Written by Tim Sernett, Accounting & Finance Advisor for SMBs | Owner-Financial Optics Inc | Entrepreneurship enthusiast | Dad | Sports nut

As a business owner you absolutely have to know your numbers. As Marcus Lemonis (successful entrepreneur and CNBC “The Profit” show personality) says, “If you don’t know your numbers, you don’t know your business!”

I would add to that, “… and before long you’ll be out of business”.

So many businesses get into extremely tight or emergency cash flow situations. Interestingly enough, it often seems to come as a surprise to the business owner. Far too many businesses are on their way OUT of business and the owner often doesn’t even realize it until it’s too late. Why? Because they don’t know their numbers!

The shame of it all is that it’s just not that damn hard to know, understand, and use your numbers to build a better business.

It’s your business. It’s your responsibility to all who depend on the business (your family, team, customers, and vendors) to run the business with the necessary profits and cash flow. That’s all there is to it. YOU chose to be a business owner, so YOU better know your numbers and know what drives your profitability and cash flow.

Of course to know your numbers the business must have a competent bookkeeping, accounting and finance function. That can mean many different things, depending on the size and complexity of your business.

Know Your Numbers

So what do you need to know in order to actually know your numbers?

The following is by no means all inclusive (in fact, it’s sort of bare bones minimum, but it will get you pointed in the right direction):


Gross profit margin – What is the minimum gross profit margin we need on every single sale today in order to meet our profitability and cash flow goals?

Every day small business owners make decisions to cut prices or give special discounts in order to make the sale.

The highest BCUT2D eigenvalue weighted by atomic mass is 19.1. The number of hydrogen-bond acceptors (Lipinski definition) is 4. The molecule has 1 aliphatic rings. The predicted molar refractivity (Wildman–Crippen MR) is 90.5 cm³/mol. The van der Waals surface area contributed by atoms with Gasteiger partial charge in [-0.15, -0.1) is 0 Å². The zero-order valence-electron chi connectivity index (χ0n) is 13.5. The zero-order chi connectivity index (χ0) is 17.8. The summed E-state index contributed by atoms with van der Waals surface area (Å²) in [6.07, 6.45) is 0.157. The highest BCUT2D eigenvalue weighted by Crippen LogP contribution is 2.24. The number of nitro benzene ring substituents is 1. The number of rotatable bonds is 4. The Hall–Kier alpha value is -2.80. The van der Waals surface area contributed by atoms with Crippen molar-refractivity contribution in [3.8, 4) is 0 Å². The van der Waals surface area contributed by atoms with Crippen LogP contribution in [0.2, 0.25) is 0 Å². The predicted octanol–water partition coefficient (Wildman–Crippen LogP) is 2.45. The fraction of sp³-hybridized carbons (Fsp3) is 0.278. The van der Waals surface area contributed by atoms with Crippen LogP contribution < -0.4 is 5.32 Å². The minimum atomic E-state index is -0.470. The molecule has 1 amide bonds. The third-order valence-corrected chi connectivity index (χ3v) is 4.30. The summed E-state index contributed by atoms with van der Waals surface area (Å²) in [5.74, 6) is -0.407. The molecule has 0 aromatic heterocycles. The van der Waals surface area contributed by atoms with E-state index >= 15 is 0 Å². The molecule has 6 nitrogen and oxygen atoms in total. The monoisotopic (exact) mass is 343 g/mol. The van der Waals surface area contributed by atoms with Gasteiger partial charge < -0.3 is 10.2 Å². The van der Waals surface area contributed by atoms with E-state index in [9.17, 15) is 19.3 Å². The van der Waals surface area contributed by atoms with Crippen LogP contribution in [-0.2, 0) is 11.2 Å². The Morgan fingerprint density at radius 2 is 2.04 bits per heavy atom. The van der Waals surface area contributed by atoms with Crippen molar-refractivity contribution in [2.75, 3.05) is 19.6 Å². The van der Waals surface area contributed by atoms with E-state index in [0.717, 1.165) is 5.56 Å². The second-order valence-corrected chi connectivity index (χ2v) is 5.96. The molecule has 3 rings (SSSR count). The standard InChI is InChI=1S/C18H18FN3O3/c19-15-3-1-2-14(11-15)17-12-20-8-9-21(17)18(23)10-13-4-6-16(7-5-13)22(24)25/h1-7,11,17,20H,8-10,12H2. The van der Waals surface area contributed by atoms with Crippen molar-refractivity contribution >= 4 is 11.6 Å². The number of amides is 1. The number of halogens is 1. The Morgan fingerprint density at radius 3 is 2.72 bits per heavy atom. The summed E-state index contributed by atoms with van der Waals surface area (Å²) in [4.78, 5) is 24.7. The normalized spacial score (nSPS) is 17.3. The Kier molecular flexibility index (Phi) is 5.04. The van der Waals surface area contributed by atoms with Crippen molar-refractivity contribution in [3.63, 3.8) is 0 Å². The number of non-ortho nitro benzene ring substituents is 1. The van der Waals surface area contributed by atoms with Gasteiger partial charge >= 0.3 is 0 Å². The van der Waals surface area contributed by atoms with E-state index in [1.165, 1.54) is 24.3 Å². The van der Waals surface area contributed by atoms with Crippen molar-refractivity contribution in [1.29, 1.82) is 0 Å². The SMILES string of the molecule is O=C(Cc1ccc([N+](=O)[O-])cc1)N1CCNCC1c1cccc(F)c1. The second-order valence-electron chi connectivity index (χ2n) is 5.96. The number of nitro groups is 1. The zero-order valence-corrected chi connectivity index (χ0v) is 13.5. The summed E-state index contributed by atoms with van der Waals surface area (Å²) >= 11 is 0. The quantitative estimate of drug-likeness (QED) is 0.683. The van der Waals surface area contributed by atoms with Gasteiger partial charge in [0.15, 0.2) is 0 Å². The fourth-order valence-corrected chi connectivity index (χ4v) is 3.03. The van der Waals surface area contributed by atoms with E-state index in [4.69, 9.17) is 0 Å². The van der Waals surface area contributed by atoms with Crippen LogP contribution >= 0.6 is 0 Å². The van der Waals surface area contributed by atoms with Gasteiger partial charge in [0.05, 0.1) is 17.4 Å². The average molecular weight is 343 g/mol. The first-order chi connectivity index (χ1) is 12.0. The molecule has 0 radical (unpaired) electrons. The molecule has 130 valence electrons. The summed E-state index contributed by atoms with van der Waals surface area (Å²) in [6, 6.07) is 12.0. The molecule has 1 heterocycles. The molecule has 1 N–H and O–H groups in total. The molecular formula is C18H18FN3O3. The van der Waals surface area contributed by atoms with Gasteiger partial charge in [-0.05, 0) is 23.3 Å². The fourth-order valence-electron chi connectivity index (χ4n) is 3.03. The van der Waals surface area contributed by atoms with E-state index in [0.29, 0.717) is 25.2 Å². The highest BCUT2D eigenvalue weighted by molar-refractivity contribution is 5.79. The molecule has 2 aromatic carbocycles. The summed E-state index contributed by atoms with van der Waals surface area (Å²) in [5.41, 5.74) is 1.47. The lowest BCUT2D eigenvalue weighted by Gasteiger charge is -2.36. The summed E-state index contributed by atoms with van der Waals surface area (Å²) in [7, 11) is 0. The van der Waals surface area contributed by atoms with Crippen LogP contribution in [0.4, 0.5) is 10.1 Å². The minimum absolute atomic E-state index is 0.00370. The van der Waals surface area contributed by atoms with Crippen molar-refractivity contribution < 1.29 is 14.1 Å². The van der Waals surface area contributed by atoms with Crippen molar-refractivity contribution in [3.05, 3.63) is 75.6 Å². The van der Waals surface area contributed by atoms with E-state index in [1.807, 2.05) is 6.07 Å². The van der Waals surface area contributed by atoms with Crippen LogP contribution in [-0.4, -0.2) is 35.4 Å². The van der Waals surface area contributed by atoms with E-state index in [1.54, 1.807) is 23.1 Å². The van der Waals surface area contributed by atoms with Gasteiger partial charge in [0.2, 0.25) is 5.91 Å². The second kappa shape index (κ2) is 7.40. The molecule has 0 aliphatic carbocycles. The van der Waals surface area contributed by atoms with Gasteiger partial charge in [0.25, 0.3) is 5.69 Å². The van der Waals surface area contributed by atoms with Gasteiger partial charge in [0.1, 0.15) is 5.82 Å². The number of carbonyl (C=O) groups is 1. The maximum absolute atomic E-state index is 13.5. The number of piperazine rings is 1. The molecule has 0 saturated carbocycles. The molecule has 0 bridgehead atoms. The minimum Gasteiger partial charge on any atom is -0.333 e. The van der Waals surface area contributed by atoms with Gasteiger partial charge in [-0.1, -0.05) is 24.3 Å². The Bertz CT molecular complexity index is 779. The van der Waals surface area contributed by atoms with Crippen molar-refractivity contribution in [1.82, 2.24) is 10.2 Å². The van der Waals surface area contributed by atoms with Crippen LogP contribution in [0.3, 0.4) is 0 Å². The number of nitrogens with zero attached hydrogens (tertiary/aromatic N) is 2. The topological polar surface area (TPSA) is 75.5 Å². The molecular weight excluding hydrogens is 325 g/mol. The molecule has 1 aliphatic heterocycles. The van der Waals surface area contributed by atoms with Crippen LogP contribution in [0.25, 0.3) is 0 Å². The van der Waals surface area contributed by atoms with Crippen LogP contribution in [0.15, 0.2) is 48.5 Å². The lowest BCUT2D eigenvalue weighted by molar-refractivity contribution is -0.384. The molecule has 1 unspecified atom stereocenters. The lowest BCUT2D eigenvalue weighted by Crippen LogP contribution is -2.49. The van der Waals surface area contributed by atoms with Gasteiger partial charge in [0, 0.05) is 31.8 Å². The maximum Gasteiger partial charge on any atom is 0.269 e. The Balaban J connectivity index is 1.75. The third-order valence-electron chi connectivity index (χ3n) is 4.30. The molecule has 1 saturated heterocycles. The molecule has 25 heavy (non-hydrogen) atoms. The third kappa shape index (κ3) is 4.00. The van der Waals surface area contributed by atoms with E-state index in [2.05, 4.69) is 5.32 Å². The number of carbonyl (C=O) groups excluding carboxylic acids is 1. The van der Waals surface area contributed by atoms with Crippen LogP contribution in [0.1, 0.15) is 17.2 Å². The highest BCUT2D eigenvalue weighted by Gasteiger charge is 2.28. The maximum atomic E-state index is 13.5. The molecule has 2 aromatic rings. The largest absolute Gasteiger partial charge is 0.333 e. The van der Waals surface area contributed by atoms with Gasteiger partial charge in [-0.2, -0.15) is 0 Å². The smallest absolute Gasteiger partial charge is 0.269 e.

And that’s OK, but only if you understand what it’s doing to your margin on that particular sale and how it affects the businesses profits and cash flow overall.

Breakeven point – Every business owner should have a feel for their sales breakeven point. The breakeven point is the sales level at which the business has covered all its costs and expenses.

So the next sale over the breakeven point will put the business into a profitable state. At Financial Optics, we typically determine the monthly sales breakeven point for our clients. Taking it a step further, many of our clients break that down into daily sales breakeven points, so they understand how the business is doing on a day-to-day basis.


Cash position and cash needs. What is the business’s current available cash and what are the required cash disbursements this week?

Up-to-date and accurate vendor ‘payables aging’ and customer ‘receivables aging’.

Summary of very near term larger cash flow movements (i.e. the loan payment is due next Tuesday, our largest customer will be paying us this Friday, bi-weekly payroll is next Monday, monthly payroll taxes are due in 10 days, etc.)

Some sort of sales report so you have a feel for how you’re doing this week and month-to-date against breakeven points or sales goals.


Financial statements – Income statement, balance sheet, statement of cash flows. I realize that understanding financial statements takes some coaching and/or experience. We help our clients read financials all the time. The main point here is to gain insight every month regarding gross profit, net profitability, cash flow, and liquidity. The focus here should be more on the overall financial health of the business…not just top line revenue.

Actual results vs Forecast – Comparative reports. A reliable financial forecast is the next level of knowing your numbers. If you’re actually using a financial forecast to help make big decisions and drive profitability and cash flow, then you’re way ahead of 99% of your competition. A reliable financial forecast will help you see the financial future of your business.

Now, depending on your industry, there are many other KPIs (key performance indicators) you should be analyzing other than gross profit and breakeven point.

With a competent accounting and finance division, knowing your numbers isn’t difficult or time consuming. There’s really no excuse for not deeply understanding your numbers. It just makes sense for you to have a daily top-of-mind sense of gross profit and breakeven.

  1. Take just five minutes a day to review daily, weekly and month-to-date sales levels.
  2. Also take 15-to-30 minutes a week to know your current cash position and cash needs.
  3. And, finally, take an hour or two a month to review financials and business performance against forecasted goals.

It doesn’t have to be hard. Know your numbers. Drive your business forward.

Need help understanding your numbers or putting a process in place to stay on top of them? We’re happy to help. Give us a call at 913.649.1040.